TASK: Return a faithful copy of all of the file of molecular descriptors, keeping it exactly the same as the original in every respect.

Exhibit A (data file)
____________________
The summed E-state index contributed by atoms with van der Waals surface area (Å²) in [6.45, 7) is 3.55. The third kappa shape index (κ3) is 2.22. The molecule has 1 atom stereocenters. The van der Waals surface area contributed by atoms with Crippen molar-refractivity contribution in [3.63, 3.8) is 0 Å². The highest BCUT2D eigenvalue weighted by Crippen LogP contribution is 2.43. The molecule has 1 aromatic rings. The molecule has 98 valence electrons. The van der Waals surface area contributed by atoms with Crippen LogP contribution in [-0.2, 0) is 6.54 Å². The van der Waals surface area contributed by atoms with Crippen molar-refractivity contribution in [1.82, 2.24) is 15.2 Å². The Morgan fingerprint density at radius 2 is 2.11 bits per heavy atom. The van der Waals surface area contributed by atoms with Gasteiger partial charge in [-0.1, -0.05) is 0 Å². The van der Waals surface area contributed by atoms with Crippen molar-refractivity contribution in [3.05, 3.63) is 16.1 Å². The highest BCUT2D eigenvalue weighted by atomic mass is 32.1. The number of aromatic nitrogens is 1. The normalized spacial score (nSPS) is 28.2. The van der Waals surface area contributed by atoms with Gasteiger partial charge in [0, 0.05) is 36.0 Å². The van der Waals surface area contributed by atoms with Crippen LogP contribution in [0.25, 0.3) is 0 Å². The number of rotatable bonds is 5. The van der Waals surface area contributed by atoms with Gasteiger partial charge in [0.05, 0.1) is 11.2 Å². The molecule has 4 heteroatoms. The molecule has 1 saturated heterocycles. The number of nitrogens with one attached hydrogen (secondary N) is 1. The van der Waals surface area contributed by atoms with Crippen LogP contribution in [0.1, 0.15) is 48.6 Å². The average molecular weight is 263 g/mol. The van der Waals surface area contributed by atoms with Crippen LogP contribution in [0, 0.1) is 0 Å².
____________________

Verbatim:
The summed E-state index contributed by atoms with van der Waals surface area (Å²) in [6.45, 7) is 3.55. The third kappa shape index (κ3) is 2.22. The molecule has 1 atom stereocenters. The van der Waals surface area contributed by atoms with Crippen molar-refractivity contribution in [3.63, 3.8) is 0 Å². The highest BCUT2D eigenvalue weighted by Crippen LogP contribution is 2.43. The molecule has 1 aromatic rings. The molecule has 98 valence electrons. The van der Waals surface area contributed by atoms with Crippen LogP contribution in [-0.2, 0) is 6.54 Å². The van der Waals surface area contributed by atoms with Crippen molar-refractivity contribution in [1.82, 2.24) is 15.2 Å². The Morgan fingerprint density at radius 2 is 2.11 bits per heavy atom. The van der Waals surface area contributed by atoms with Gasteiger partial charge in [-0.1, -0.05) is 0 Å². The van der Waals surface area contributed by atoms with Crippen molar-refractivity contribution in [3.05, 3.63) is 16.1 Å². The highest BCUT2D eigenvalue weighted by atomic mass is 32.1. The number of aromatic nitrogens is 1. The normalized spacial score (nSPS) is 28.2. The van der Waals surface area contributed by atoms with Gasteiger partial charge in [0, 0.05) is 36.0 Å². The van der Waals surface area contributed by atoms with Crippen LogP contribution in [0.25, 0.3) is 0 Å². The number of rotatable bonds is 5. The van der Waals surface area contributed by atoms with Gasteiger partial charge in [0.05, 0.1) is 11.2 Å². The molecule has 4 heteroatoms. The molecule has 1 saturated heterocycles. The number of nitrogens with one attached hydrogen (secondary N) is 1. The van der Waals surface area contributed by atoms with Crippen LogP contribution in [0.1, 0.15) is 48.6 Å². The average molecular weight is 263 g/mol. The van der Waals surface area contributed by atoms with Crippen LogP contribution in [0, 0.1) is 0 Å².